Weather and economy puts pressure on Heineken sales

Heineken said economic woes were impacting sales across the UK and Western Europe after a weather-hit first half of the year.

Heineken said economic woes were impacting sales across the UK and Western Europe after a weather-hit first half of the year.

The Dutch group, whose products include Foster’s, Newcastle Brown Ale and John Smith’s, said interim sales showed a marginal increase across Western Europe and were expected to remain “subdued” throughout the second half as the UK recession and eurozone crisis take their toll.

Beer sales in the UK are understood to have remained flat against a falling market, but cider sales came under pressure from the wet start to the summer and intense competition.

Sales of beer across the wider business performed better – up 3.3% – thanks to more robust demand across emerging markets and the US, with Heineken cheering an “excellent” first half from Africa, the Middle East, Asia Pacific and Americas regions.

But higher costs of raw materials offset the sales growth, leaving interim underlying net profits 4% down on an organic basis, to €705m.

Heineken said input costs rose by a more-than-expected 6.9% in the half-year and were expected to increase by 8% over 2012 as a whole as it faces soaring grain prices and higher energy and utility bills.

Jean-Francois van Boxmeer, chairman and chief executive of Heineken, hopes to offset rising costs by driving further sales growth, while also continuing to slash costs after cutting €85m in the first half.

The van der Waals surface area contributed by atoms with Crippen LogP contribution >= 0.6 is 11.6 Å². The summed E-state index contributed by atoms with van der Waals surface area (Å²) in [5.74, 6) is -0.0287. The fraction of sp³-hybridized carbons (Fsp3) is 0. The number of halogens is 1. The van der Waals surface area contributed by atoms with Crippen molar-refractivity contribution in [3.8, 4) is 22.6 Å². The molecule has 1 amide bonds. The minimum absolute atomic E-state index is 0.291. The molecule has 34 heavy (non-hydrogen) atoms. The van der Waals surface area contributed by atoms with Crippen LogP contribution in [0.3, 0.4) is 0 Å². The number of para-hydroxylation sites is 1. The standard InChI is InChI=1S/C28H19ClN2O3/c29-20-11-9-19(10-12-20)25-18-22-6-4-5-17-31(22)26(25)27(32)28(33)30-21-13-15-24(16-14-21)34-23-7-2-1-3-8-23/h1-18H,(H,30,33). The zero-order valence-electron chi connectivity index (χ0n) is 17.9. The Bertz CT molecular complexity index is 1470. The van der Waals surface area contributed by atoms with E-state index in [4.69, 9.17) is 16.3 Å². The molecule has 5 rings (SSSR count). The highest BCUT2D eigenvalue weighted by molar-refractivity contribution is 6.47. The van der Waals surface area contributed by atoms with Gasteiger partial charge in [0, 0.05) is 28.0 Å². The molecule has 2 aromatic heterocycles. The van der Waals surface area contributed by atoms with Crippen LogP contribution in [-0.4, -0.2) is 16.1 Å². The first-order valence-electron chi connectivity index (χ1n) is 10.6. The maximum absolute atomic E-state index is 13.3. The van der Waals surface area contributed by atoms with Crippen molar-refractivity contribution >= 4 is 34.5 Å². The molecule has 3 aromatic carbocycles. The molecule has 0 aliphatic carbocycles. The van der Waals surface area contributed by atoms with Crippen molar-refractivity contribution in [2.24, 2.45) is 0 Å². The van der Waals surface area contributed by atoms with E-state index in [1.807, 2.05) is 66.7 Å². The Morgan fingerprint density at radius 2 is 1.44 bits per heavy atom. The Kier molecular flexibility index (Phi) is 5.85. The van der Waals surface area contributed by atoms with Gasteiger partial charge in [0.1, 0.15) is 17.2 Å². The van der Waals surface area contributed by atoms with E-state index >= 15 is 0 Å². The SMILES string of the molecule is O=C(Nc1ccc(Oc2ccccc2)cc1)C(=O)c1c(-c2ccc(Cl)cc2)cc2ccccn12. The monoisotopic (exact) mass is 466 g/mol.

These efforts should see full year net profits remain “broadly in line” with 2011, he added.

He said: “Our profitability in the first half of the year was impacted by difficult trading conditions across Europe as well as higher input costs and planned capability investments.

“In the second half, we expect continued top-line momentum to benefit from ongoing high-impact brand marketing as well as capital investments in higher growth markets.”

Heineken’s troubles across Europe highlight the importance of its struggle to gain full control of Tiger brewer Asia Pacific Breweries as it battles to fight off bid interest from rival Thai Beverage.

Mr van Boxmeer said Heineken was “working towards a swift completion” of its deal to buy partner Fraser & Neave’s stake in APB, which brews Tiger and distributes Heineken’s brands in prized southeast Asian markets.

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